Jess en France: A Beginning

It’s quite hard to imagine a city that is as easy to fall in love with as Paris. Every street corner has a musician, every boulevard is peppered with bakeries, and the very ground you walk on is historical. The river Seine weaves itself throughout the city and, today, I find myself dangling my feet at its elevated edge. Along this part of the canal-way there are wide ledges where Parisians and tourists alike come for leisure. I have my journal with me, as I often do, and feel compelled to reflect on these past few days. I sit under the shade of a willow tree and, in the warmth of a setting sun, I begin to catalog my time in France so far.

1.4 La Seine

The first day I arrived in Paris I stayed in Saint-Germain-en-Laye, where I met with a friend who currently studies at Sciences Po. SGL is not only in the outskirts of Paris where the views are panoramic but it also is in one of Paris’ most beautiful and historical parts. We walked through a large garden next to an even larger castle that used to house the royal family before Versailles was built. Every facet of the chateau had been restored to its original state—the gargoyles, the Gothic-inspired ornamentation of the facade, the exactly trimmed square hedges in the garden and the perfectly spread beige gravel. This attention to detail is not uncommon in the rest of Paris. I came to discover in the next few days that the entire city is just as architecturally ornate. It was Day 1 and I was already awestruck.

1.2 Notre Dame


Orientation began the next day, and it felt like freshman year all over again—in a good way! Although I got lost going in the wrong direction on the metro, I made it to school and, fortunately, was given a tour and a map to help orient myself to the area. In my orientation group, China, South Korea, Sweden, Brazil, the US, and Singapore were all represented, which made for a melting pot of cultural diversity and ever-more interesting conversation topics. We were then funneled into a massive auditorium, which I later learned is a lecture hall. Coming from a school with an average class size of sixteen people, a classroom of that size is a bit alien to me. The director of the university, Frederic Mion, was in attendance and gave a speech about the many paths we might find ourselves traversing this next year or semester of our lives and the richness they bring to our sense of identity as citizens and academics of the world. And just as my orientation facilitated for me at University of Richmond, I felt like I had found a new home at Sciences Po.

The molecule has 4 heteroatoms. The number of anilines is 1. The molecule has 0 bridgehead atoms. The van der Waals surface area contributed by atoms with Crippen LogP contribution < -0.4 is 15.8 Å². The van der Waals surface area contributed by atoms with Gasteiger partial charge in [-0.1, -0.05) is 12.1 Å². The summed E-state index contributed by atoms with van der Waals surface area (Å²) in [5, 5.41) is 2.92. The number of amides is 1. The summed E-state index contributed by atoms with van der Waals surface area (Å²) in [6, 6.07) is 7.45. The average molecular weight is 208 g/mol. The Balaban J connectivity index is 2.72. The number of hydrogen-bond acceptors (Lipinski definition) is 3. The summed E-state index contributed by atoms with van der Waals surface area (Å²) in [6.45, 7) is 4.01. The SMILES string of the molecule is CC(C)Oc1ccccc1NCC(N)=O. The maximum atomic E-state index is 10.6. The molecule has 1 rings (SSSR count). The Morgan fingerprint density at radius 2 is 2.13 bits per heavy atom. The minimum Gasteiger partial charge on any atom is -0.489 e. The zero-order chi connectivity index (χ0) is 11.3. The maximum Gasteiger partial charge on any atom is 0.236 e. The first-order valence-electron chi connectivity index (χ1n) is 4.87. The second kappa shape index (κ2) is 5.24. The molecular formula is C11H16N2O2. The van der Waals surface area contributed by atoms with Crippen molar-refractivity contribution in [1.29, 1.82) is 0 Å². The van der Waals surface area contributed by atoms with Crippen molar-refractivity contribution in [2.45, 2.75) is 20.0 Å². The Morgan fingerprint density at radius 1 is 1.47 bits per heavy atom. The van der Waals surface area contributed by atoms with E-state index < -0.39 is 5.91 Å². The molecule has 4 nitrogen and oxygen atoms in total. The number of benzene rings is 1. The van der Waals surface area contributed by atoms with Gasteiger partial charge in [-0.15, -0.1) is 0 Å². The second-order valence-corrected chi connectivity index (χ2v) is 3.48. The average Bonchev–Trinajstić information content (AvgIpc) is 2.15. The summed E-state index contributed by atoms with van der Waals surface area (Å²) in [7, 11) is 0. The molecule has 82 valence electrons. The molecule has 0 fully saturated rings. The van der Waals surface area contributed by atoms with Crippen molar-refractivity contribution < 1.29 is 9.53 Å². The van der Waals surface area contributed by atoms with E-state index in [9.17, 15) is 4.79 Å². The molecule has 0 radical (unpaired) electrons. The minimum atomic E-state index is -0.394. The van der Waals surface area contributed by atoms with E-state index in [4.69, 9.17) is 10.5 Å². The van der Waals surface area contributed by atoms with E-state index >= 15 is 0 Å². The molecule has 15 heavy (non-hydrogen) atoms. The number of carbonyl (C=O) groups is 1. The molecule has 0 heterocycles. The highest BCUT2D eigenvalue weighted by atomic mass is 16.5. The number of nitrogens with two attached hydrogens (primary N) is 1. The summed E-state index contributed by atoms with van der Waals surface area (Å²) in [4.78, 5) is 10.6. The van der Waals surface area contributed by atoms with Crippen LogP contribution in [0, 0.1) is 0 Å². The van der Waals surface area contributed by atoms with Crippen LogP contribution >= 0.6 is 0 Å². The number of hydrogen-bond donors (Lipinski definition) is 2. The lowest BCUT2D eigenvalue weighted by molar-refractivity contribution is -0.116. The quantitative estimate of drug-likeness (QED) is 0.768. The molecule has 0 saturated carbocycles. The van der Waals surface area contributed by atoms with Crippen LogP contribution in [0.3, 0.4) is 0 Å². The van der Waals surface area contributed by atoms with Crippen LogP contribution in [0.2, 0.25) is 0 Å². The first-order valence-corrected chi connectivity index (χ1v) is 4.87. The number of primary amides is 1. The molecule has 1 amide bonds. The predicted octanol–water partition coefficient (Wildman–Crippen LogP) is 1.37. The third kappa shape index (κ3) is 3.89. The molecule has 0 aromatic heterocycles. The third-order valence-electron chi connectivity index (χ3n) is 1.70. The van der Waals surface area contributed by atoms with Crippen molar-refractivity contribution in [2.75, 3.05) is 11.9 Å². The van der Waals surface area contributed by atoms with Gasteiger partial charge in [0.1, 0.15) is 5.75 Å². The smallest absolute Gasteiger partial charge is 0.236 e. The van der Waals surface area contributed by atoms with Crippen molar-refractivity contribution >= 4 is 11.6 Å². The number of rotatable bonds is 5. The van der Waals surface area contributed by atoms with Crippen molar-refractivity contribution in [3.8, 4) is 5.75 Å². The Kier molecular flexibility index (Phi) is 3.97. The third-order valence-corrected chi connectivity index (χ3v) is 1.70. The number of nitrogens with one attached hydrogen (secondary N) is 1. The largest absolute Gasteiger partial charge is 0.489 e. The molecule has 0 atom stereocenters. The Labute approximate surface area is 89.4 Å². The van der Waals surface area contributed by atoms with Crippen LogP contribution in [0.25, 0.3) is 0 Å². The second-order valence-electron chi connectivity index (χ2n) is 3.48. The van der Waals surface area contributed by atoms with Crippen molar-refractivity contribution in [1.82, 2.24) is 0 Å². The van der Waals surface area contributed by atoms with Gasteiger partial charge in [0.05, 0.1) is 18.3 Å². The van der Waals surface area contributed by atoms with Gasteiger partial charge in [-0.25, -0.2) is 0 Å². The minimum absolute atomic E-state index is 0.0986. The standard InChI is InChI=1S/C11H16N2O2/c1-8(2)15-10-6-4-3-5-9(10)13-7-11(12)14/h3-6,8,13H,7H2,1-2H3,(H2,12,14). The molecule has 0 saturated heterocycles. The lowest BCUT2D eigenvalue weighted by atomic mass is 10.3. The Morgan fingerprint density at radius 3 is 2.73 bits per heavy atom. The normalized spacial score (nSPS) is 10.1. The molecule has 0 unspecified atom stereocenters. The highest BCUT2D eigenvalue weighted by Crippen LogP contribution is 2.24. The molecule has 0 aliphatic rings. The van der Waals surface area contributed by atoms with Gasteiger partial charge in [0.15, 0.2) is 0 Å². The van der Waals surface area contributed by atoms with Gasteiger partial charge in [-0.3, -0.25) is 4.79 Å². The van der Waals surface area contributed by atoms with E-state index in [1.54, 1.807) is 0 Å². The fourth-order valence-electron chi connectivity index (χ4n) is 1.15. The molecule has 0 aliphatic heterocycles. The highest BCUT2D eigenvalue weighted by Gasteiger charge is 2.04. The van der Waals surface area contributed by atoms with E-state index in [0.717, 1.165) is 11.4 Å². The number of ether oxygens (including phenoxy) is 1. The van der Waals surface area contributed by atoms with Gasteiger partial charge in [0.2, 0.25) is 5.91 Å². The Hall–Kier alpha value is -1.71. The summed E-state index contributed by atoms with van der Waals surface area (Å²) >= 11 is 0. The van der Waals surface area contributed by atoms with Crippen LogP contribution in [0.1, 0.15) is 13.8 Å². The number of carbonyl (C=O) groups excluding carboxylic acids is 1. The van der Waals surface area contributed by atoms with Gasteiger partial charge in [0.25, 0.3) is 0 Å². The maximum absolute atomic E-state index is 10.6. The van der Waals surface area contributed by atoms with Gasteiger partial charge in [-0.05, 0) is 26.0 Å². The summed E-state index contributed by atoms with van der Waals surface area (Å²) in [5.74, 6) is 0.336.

1.1 Student ID Card


It’s the weekend now, and I’ve moved into my housing arrangement for the semester. I’m living with a lovely host family in Montmartre, and they are thankfully patient with my limited French. I chose to live with a host family because I wanted an immersion experience. It also helps curb the homesickness to be in a home with a mom who cooks wonderful French food. They live right next to the Basilique du Sacre-Coeur or the Sacred Heart Church as us Anglophones know it. The church is constructed of limestone, which is said to have an effervescent glow after it rains. Needless to say, this area is beautiful, the church down the road is ethereal, and I’m pretty ecstatic about spending the next four months with a wonderful family.


1.3 Host Family


I still have a few days of orientation left, so my next update will include some more tidbits about acclimating to French life as I’m introduced to all its Parisian nooks and crannies.

à bientôt,


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